Posted in Art and Artists, Research & Reflection

Looking at Cubism

After the Coursera modern art videos I’ve stayed subscribed to the MoMA YouTube channel, and this video on painting like Picasso caught my eye.

How to paint like Pablo Picasso (Cubism) | IN THE STUDIO

The video starts out considering how to view a cubist painting, in this case “analytical cubism”, and how they are constructed. In essence the picture plane of a cubist painting tries to portray multiple viewing angles at the same time. In “Les Demoiselles d’Avignon”, for example, the still life near the bottom is clearly from the top – whereas the ladies provide a frontal view.

Les Demoiselles d’Avignon (The Young Ladies of Avignon, and originally titled The Brothel of Avignon), From https://en.wikipedia.org/wiki/Les_Demoiselles_d%27Avignon

The picture plane is like a piece of shattered glass, and the whole avoids realism and provides little sense of depth.  The girl with mandolin takes this even further, with many more shards. The shading on the shards can be used to consider the viewpoint from which each is being painted.

1910, Girl with a Mandolin (Fanny Tellier), oil on canvas, 100.3 × 73.6 cm, Museum of Modern Art, New York, from https://en.wikipedia.org/wiki/Pablo_Picasso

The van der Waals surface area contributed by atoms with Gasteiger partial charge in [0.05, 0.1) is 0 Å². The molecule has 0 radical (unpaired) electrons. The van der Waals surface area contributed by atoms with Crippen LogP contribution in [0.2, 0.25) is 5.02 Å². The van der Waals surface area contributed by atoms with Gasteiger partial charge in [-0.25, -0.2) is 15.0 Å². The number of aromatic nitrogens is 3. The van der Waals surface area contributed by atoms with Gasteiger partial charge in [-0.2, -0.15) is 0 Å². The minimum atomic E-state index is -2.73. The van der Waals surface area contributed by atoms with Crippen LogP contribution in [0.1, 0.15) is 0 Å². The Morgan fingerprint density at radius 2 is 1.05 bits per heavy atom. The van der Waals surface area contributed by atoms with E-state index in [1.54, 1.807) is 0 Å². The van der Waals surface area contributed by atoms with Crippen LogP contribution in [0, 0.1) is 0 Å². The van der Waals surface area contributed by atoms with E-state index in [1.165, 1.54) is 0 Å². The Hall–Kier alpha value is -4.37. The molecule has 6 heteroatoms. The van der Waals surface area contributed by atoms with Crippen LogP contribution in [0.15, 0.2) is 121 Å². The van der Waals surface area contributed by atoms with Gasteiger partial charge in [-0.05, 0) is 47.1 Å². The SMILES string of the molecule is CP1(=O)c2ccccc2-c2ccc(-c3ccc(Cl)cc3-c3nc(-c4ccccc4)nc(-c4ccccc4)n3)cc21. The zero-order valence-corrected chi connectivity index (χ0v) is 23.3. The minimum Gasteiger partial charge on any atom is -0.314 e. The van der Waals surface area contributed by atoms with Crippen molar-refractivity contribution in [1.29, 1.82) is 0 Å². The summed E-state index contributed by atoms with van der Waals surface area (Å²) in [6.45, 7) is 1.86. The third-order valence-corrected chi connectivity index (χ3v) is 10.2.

The “Analytical cubism” refers to the analysis of space that the painting style is based on. The video notes that it is possible that the style is, in effect, a reaction to photography. At this point realism based painting is competing with photography, which makes it much less interesting. This is an effect I’ve considered and commented on previously.

The video goes on to show the instructor painting a cubist painting, with a narrative around cubism as it goes along. He considers the influence of Cezanne providing a lens of geometry to interpret nature, as well as considering the toned down palette used by the cubists.

The major take away for myself, however, is starting to find a way to make a cubist image accessible. A way to start to interpret these “shattered glass” images, and to consider what the artist was trying to achieve.

Note: The featured image isn’t mentioned in the video and is “1911, Still Life with a Bottle of Rum, oil on canvas, 61.3 × 50.5 cm, Metropolitan Museum of Art, New York” from https://en.wikipedia.org

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